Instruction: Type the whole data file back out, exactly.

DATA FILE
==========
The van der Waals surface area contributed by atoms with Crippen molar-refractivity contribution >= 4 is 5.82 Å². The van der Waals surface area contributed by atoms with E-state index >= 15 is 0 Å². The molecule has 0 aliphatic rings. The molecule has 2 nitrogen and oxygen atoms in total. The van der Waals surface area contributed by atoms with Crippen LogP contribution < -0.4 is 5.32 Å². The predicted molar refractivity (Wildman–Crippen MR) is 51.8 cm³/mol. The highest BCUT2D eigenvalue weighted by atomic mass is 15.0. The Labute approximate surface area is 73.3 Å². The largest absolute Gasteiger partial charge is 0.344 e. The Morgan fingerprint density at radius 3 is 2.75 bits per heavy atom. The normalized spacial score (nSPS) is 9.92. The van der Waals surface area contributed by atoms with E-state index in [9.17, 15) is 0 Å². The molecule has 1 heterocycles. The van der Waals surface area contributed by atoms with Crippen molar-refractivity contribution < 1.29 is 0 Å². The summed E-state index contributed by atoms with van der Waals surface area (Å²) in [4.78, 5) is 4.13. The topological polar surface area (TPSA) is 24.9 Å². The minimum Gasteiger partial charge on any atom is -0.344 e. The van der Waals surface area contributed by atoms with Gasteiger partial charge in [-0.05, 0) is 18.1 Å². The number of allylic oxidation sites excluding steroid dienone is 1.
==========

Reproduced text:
The van der Waals surface area contributed by atoms with Crippen molar-refractivity contribution >= 4 is 5.82 Å². The van der Waals surface area contributed by atoms with E-state index >= 15 is 0 Å². The molecule has 0 aliphatic rings. The molecule has 2 nitrogen and oxygen atoms in total. The van der Waals surface area contributed by atoms with Crippen LogP contribution < -0.4 is 5.32 Å². The predicted molar refractivity (Wildman–Crippen MR) is 51.8 cm³/mol. The highest BCUT2D eigenvalue weighted by atomic mass is 15.0. The Labute approximate surface area is 73.3 Å². The largest absolute Gasteiger partial charge is 0.344 e. The Morgan fingerprint density at radius 3 is 2.75 bits per heavy atom. The normalized spacial score (nSPS) is 9.92. The van der Waals surface area contributed by atoms with E-state index in [9.17, 15) is 0 Å². The molecule has 1 heterocycles. The van der Waals surface area contributed by atoms with Crippen molar-refractivity contribution < 1.29 is 0 Å². The summed E-state index contributed by atoms with van der Waals surface area (Å²) in [4.78, 5) is 4.13. The topological polar surface area (TPSA) is 24.9 Å². The minimum Gasteiger partial charge on any atom is -0.344 e. The van der Waals surface area contributed by atoms with Gasteiger partial charge in [-0.05, 0) is 18.1 Å². The number of allylic oxidation sites excluding steroid dienone is 1.